This Tuesday, August 30 marks the end of a soap opera which saw the Minister of the Interior and the Administrative Court of Paris openly oppose on the question of the expulsion of Imam Hassan Iquioussen, a famous preacher close to the Brothers Muslims. On Twitter, Gérald Darmanin announced that the Council of State had “validated the expulsion of Mr. Iquioussen”, accused of making comments “anti-Semitic and contrary to equality between women and men”. He hails “a great victory for the Republic” and assures that this expulsion will take place.

A few minutes after the minister’s announcement, the interim judge of the Council of State confirmed his opinion, and justified the authorization of the expulsion by “the anti-Semitic remarks made for several years at numerous conferences” by the imam , as well as for his speeches “on the inferiority of women”. Considered as “acts of explicit provocation”, the lasting actions of Hassan Iquioussen, contrary to the values ​​of the Republic, justify his expulsion from the national territory. In opposition to the opinion of the Paris administrative court, the Council of State judges that the expulsion does not constitute “a disproportionate attack on the private and family life” of the man.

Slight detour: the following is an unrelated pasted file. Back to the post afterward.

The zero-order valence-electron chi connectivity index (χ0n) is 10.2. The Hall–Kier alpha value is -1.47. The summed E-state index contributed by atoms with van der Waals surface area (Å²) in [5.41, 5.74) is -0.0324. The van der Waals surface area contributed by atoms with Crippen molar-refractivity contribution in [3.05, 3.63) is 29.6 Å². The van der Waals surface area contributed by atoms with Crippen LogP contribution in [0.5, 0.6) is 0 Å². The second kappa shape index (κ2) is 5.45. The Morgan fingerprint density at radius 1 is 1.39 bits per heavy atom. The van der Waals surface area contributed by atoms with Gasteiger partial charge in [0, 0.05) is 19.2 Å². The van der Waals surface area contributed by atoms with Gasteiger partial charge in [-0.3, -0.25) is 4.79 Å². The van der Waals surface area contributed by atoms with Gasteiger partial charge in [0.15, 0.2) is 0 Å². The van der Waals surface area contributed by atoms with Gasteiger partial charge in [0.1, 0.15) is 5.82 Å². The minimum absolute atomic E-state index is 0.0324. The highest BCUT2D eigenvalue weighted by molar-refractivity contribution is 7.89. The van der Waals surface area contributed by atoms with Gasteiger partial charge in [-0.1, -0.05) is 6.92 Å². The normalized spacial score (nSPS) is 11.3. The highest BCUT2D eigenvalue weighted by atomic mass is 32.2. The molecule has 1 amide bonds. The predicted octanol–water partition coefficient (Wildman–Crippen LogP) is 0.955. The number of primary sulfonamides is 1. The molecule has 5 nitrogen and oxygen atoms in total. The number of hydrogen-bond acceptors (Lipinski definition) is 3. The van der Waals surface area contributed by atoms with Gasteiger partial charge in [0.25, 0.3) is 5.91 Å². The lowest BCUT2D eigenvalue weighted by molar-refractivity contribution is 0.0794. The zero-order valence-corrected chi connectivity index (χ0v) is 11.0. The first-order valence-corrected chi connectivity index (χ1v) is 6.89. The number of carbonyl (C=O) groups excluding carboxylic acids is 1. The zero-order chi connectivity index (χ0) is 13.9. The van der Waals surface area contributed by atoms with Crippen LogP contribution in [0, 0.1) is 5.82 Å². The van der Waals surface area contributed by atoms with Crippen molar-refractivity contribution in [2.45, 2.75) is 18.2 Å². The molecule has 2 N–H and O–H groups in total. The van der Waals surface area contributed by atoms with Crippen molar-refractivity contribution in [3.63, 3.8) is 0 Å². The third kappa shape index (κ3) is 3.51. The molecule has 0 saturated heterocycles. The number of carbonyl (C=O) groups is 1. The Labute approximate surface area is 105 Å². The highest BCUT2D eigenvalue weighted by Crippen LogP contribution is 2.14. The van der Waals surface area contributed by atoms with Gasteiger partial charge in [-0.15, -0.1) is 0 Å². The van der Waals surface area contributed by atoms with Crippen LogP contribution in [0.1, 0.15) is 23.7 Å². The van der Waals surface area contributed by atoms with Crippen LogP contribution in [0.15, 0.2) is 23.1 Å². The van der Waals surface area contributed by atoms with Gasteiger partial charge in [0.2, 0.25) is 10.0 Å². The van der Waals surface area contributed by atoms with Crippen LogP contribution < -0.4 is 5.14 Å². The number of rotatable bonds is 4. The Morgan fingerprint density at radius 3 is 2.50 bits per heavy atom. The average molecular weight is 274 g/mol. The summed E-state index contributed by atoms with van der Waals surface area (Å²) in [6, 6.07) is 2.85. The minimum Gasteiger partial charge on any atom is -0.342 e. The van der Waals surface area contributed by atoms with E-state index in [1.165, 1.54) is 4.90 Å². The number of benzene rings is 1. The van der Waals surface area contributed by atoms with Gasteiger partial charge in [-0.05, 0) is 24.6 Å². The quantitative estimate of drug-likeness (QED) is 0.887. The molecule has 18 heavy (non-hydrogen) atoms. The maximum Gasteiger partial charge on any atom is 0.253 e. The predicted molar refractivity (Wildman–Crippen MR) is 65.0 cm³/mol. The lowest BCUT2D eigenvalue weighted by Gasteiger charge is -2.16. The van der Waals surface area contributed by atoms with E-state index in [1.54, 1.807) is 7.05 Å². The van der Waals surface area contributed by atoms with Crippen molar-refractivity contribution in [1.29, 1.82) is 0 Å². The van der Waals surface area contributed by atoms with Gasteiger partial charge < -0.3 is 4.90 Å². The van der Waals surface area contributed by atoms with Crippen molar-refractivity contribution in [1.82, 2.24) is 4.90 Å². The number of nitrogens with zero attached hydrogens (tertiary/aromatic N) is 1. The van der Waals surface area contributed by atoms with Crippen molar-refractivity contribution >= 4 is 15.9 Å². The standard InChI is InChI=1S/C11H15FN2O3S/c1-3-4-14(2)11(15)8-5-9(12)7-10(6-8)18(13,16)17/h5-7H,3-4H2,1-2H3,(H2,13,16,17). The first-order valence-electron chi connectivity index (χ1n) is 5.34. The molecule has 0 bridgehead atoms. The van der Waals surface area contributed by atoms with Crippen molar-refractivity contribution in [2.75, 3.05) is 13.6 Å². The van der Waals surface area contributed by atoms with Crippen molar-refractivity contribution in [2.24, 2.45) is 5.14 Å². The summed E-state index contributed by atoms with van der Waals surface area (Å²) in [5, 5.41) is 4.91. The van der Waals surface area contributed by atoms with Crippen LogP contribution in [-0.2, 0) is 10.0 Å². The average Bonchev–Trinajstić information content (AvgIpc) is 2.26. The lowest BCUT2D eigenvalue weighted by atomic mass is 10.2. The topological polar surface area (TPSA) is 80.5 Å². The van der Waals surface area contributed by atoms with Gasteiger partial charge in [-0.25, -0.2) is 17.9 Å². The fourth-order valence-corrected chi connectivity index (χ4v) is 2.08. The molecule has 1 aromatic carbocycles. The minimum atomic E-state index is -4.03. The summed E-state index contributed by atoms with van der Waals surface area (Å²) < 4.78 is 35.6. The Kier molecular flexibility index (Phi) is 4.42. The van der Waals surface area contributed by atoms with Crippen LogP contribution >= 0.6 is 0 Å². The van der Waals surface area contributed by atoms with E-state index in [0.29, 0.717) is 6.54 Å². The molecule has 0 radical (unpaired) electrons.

The imam’s lawyer, Lucie Simon, reacted, also on Twitter, believing that this decision symbolized “a weakened rule of law” and deplored “an alarming context of pressure from the executive on the judiciary”, before clarify that “the legal battle” continued, not excluding “referring to the European Court of Human Rights. At the beginning of August, the ECHR had refused to suspend the expulsion, explaining that it was not granting measures temporary suspension “only exceptionally”, when the applicant was exposed “to a real risk of irreparable damage”.